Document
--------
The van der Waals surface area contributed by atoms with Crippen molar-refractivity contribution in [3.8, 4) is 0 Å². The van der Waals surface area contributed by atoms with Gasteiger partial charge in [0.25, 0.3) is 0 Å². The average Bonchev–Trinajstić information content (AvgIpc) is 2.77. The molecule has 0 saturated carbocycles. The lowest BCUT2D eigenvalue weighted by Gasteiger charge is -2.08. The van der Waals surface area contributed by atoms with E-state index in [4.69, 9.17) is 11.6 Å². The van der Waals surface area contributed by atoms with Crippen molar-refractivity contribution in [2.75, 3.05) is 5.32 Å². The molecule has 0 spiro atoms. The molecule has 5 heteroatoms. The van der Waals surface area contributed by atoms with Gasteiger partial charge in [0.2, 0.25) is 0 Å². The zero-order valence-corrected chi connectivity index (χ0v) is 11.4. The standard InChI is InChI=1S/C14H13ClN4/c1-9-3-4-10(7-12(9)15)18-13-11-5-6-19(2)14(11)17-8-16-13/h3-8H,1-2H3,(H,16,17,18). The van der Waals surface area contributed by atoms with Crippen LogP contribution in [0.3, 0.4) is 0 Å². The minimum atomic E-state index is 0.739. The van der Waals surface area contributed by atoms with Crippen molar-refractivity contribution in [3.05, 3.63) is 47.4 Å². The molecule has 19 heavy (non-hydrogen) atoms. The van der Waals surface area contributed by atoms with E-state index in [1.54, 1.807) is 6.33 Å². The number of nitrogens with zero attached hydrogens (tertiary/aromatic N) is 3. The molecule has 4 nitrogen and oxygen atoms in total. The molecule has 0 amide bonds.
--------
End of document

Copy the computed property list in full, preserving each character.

The van der Waals surface area contributed by atoms with Crippen molar-refractivity contribution in [3.8, 4) is 0 Å². The van der Waals surface area contributed by atoms with Gasteiger partial charge in [0.25, 0.3) is 0 Å². The average Bonchev–Trinajstić information content (AvgIpc) is 2.77. The molecule has 0 saturated carbocycles. The lowest BCUT2D eigenvalue weighted by Gasteiger charge is -2.08. The van der Waals surface area contributed by atoms with E-state index in [4.69, 9.17) is 11.6 Å². The van der Waals surface area contributed by atoms with Crippen molar-refractivity contribution in [2.75, 3.05) is 5.32 Å². The molecule has 0 spiro atoms. The molecule has 5 heteroatoms. The van der Waals surface area contributed by atoms with Gasteiger partial charge in [0.2, 0.25) is 0 Å². The zero-order valence-corrected chi connectivity index (χ0v) is 11.4. The standard InChI is InChI=1S/C14H13ClN4/c1-9-3-4-10(7-12(9)15)18-13-11-5-6-19(2)14(11)17-8-16-13/h3-8H,1-2H3,(H,16,17,18). The van der Waals surface area contributed by atoms with Crippen LogP contribution in [0.3, 0.4) is 0 Å². The minimum atomic E-state index is 0.739. The van der Waals surface area contributed by atoms with Crippen molar-refractivity contribution in [3.05, 3.63) is 47.4 Å². The molecule has 19 heavy (non-hydrogen) atoms. The van der Waals surface area contributed by atoms with E-state index in [1.54, 1.807) is 6.33 Å². The number of nitrogens with zero attached hydrogens (tertiary/aromatic N) is 3. The molecule has 4 nitrogen and oxygen atoms in total. The molecule has 0 amide bonds.